Reversing the loss of the most threatened group of vertebrates
Earth is home to more than 8,000 species of amphibians – frogs, toads, salamanders, newts and worm-like caecilians. These fascinating animals exhibit a remarkable diversity of colours, forms and appearances and have inspired human cultures around the world for millennia. More recently, their skin secretions have been identified as offering potential hope in the battle against diseases such as cancer, Alzheimer’s and many more. Unfortunately, amphibians are by far the most threatened group of vertebrates. Around 40% are at risk of extinction, a far greater proportion than mammals (25 %) or birds (14 %).
Amphibians are threatened primarily by habitat loss and disease. Those most at risk are found in the tropics where there is often a great need for the development of more expertise in practical amphibian conservation and research. The response of conservation organisations and donors to the amphibian crisis has been nowhere close to what is needed. To address this insufficient response, Synchronicity Earth has developed its Amphibian Programme with three key goals:
Build capacity and support development of amphibian conservation organisations.
* Images (L to R): Robin Moore; Molly Bletz; Robin Moore
Partner Profile: Amphibian Survival Alliance (ASA)
The Amphibian Survival Alliance (ASA) officially launched in 2011, and has since built a committed global alliance of Partners, dedicated to developing a better world for amphibians through coordinated conservation action. ASA promotes and coordinates the implementation of conservation actions for amphibians through an active, growing, engaged, committed, and collaborative partnership around the world. The great need for this endeavour is reflected in the rate of loss of amphibian populations globally, and we face a challenging future as we strive to reverse these trajectories.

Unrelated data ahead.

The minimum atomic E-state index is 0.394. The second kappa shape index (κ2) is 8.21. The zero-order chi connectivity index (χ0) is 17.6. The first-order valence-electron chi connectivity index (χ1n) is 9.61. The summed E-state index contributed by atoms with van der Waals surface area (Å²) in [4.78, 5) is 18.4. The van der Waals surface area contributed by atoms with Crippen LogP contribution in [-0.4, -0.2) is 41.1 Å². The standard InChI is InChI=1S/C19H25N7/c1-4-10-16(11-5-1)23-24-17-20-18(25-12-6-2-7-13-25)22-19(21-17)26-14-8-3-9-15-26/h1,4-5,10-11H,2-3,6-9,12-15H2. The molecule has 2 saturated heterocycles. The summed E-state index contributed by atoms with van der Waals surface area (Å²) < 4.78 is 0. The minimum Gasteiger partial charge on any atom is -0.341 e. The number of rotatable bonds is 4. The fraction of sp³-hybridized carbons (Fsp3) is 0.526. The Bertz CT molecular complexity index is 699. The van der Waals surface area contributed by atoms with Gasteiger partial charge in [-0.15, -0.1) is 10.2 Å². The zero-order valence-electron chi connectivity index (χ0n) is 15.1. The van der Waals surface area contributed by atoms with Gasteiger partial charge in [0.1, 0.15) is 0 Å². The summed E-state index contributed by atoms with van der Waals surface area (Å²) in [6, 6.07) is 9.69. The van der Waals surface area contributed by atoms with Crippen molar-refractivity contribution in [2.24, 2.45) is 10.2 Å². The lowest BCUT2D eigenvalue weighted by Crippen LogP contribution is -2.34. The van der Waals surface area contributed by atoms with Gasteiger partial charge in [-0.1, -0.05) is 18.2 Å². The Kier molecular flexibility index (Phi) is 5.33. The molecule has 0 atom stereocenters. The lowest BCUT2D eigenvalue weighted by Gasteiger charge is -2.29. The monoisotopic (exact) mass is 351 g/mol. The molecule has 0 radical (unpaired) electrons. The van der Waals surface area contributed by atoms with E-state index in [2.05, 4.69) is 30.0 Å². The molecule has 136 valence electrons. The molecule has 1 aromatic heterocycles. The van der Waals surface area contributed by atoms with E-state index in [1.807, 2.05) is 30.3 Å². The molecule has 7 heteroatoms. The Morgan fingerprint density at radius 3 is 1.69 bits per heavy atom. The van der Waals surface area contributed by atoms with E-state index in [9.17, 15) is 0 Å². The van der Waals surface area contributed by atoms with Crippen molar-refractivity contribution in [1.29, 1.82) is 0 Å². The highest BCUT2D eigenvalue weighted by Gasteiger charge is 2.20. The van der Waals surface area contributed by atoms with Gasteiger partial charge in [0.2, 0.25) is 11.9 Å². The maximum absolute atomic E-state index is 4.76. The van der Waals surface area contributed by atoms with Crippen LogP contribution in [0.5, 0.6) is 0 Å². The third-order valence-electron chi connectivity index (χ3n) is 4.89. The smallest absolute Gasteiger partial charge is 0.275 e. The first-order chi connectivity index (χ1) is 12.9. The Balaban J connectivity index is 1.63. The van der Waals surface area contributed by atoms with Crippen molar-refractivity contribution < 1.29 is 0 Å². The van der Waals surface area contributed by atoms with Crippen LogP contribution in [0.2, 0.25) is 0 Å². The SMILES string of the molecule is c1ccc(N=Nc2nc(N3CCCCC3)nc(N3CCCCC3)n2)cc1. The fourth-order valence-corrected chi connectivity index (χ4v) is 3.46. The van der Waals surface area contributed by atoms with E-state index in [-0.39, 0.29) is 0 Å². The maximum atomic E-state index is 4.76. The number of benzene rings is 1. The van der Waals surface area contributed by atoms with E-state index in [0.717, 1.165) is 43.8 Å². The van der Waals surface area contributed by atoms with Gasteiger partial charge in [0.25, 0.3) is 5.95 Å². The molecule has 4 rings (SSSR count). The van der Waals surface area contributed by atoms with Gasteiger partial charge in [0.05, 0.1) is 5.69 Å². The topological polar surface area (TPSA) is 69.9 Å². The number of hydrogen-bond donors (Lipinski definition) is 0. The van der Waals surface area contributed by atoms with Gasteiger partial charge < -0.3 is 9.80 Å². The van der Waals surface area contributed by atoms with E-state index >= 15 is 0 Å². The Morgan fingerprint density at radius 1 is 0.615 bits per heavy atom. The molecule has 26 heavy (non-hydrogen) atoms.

“We envisage a future where amphibian conservation is fully collaborative and integrated into global conservation priorities — a future where amphibians are valued for their many contributions to this world, as well as their astonishing beauty and variety.”
Helen Meredith, Executive Director of the ASA, remains optimistic that a better future for amphibians is possible:
Image © Molly Bletz
“Finding effective remedies to the global amphibian extinction crisis demands cooperative, focused, and continuous attention from a wide variety of organisations and individuals.”
Amphibian Survival Alliance
Spotlight on Species: Fringed-limbed Treefrog
Image © Brian Gratwicke
There are 10 species of Fringe-limbed Treefrog (genus Ecnomiohyla) in Central and South America, six of which are either Critically Endangered or Endangered. The late Dr George Rabb, in whose honour our Amphibian Fund was created, had a treefrog named after him and his wife: Rabbs’ Fringe-limbed Treefrog (Ecnomiohyla rabborum).
Sadly, this treefrog is now most likely extinct. The last known individual, known as ‘Toughie’, died in September 2016. However,
one species, Ecnomiohyla phantasmagoria, a large treefrog with distinctive webbed feet, has recently been rediscoveredin Ecuador in Tesoro Escondido where our partner, Jocotoco, works. This is the first record of this close relative to Rabbs’ Fringe-limbed Treefrog, for many years.